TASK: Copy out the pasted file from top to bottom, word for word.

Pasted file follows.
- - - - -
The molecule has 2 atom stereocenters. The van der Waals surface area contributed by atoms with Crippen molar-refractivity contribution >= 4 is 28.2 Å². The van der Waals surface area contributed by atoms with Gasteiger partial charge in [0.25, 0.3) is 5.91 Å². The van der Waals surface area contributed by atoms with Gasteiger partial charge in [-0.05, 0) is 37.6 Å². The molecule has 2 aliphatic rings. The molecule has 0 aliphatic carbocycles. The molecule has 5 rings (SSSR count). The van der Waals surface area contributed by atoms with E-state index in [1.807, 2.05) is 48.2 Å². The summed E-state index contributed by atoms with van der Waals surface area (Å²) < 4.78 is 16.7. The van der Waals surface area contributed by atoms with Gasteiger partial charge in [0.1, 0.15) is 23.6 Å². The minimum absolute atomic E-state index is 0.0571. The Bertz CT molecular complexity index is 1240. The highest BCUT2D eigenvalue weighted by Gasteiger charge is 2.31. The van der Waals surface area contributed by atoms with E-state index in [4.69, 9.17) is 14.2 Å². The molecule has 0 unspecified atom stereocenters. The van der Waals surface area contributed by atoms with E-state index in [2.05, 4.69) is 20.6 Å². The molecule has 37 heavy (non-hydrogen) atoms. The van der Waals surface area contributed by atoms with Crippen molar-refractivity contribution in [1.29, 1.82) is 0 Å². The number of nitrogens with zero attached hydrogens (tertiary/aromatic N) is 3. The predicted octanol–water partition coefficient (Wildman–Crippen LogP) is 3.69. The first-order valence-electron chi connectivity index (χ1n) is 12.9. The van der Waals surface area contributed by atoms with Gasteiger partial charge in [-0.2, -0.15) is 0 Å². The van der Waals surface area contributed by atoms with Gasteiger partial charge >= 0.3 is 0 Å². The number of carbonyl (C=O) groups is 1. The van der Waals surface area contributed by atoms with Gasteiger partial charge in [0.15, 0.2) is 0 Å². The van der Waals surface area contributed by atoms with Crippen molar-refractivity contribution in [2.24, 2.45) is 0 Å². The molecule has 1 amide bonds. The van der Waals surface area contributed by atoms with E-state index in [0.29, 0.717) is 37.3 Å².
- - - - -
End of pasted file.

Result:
The molecule has 2 atom stereocenters. The van der Waals surface area contributed by atoms with Crippen molar-refractivity contribution >= 4 is 28.2 Å². The van der Waals surface area contributed by atoms with Gasteiger partial charge in [0.25, 0.3) is 5.91 Å². The van der Waals surface area contributed by atoms with Gasteiger partial charge in [-0.05, 0) is 37.6 Å². The molecule has 2 aliphatic rings. The molecule has 0 aliphatic carbocycles. The molecule has 5 rings (SSSR count). The van der Waals surface area contributed by atoms with E-state index in [1.807, 2.05) is 48.2 Å². The summed E-state index contributed by atoms with van der Waals surface area (Å²) < 4.78 is 16.7. The van der Waals surface area contributed by atoms with Gasteiger partial charge in [0.1, 0.15) is 23.6 Å². The minimum absolute atomic E-state index is 0.0571. The Bertz CT molecular complexity index is 1240. The highest BCUT2D eigenvalue weighted by Gasteiger charge is 2.31. The van der Waals surface area contributed by atoms with E-state index in [4.69, 9.17) is 14.2 Å². The molecule has 0 unspecified atom stereocenters. The van der Waals surface area contributed by atoms with E-state index in [2.05, 4.69) is 20.6 Å². The molecule has 37 heavy (non-hydrogen) atoms. The van der Waals surface area contributed by atoms with Crippen molar-refractivity contribution in [1.29, 1.82) is 0 Å². The number of nitrogens with zero attached hydrogens (tertiary/aromatic N) is 3. The predicted octanol–water partition coefficient (Wildman–Crippen LogP) is 3.69. The first-order valence-electron chi connectivity index (χ1n) is 12.9. The van der Waals surface area contributed by atoms with Gasteiger partial charge in [-0.2, -0.15) is 0 Å². The van der Waals surface area contributed by atoms with Gasteiger partial charge >= 0.3 is 0 Å². The number of carbonyl (C=O) groups is 1. The van der Waals surface area contributed by atoms with Gasteiger partial charge in [0.15, 0.2) is 0 Å². The van der Waals surface area contributed by atoms with Crippen molar-refractivity contribution in [2.24, 2.45) is 0 Å². The molecule has 1 amide bonds. The van der Waals surface area contributed by atoms with E-state index in [0.29, 0.717) is 37.3 Å².